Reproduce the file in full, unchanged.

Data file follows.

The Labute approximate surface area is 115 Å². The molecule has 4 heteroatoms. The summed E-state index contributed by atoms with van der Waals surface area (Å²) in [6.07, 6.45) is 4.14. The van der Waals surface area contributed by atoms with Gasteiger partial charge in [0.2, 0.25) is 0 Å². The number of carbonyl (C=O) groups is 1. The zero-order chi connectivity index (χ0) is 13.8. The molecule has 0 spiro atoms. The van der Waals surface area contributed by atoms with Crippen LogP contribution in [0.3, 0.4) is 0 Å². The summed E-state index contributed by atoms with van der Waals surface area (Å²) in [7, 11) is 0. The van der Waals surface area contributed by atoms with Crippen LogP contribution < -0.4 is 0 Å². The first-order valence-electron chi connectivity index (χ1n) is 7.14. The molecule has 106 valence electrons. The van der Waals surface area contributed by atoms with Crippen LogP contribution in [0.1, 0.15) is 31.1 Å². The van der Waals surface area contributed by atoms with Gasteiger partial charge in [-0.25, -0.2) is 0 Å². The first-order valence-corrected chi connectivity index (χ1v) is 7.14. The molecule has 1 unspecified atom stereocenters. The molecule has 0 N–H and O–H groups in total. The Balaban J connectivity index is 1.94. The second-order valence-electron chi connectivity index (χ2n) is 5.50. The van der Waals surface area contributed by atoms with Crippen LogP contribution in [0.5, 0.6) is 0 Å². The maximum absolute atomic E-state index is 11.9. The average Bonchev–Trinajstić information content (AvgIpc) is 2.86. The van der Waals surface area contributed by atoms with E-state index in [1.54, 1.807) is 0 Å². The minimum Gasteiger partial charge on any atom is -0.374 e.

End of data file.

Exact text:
The Labute approximate surface area is 115 Å². The molecule has 4 heteroatoms. The summed E-state index contributed by atoms with van der Waals surface area (Å²) in [6.07, 6.45) is 4.14. The van der Waals surface area contributed by atoms with Gasteiger partial charge in [0.2, 0.25) is 0 Å². The number of carbonyl (C=O) groups is 1. The zero-order chi connectivity index (χ0) is 13.8. The molecule has 0 spiro atoms. The van der Waals surface area contributed by atoms with Crippen LogP contribution in [0.3, 0.4) is 0 Å². The summed E-state index contributed by atoms with van der Waals surface area (Å²) in [7, 11) is 0. The van der Waals surface area contributed by atoms with Crippen LogP contribution < -0.4 is 0 Å². The first-order valence-electron chi connectivity index (χ1n) is 7.14. The molecule has 106 valence electrons. The van der Waals surface area contributed by atoms with Crippen LogP contribution in [0.1, 0.15) is 31.1 Å². The van der Waals surface area contributed by atoms with Gasteiger partial charge in [-0.25, -0.2) is 0 Å². The first-order valence-corrected chi connectivity index (χ1v) is 7.14. The molecule has 1 unspecified atom stereocenters. The molecule has 0 N–H and O–H groups in total. The Balaban J connectivity index is 1.94. The second-order valence-electron chi connectivity index (χ2n) is 5.50. The van der Waals surface area contributed by atoms with Crippen LogP contribution in [0.5, 0.6) is 0 Å². The maximum absolute atomic E-state index is 11.9. The average Bonchev–Trinajstić information content (AvgIpc) is 2.86. The van der Waals surface area contributed by atoms with E-state index in [1.54, 1.807) is 0 Å². The minimum Gasteiger partial charge on any atom is -0.374 e.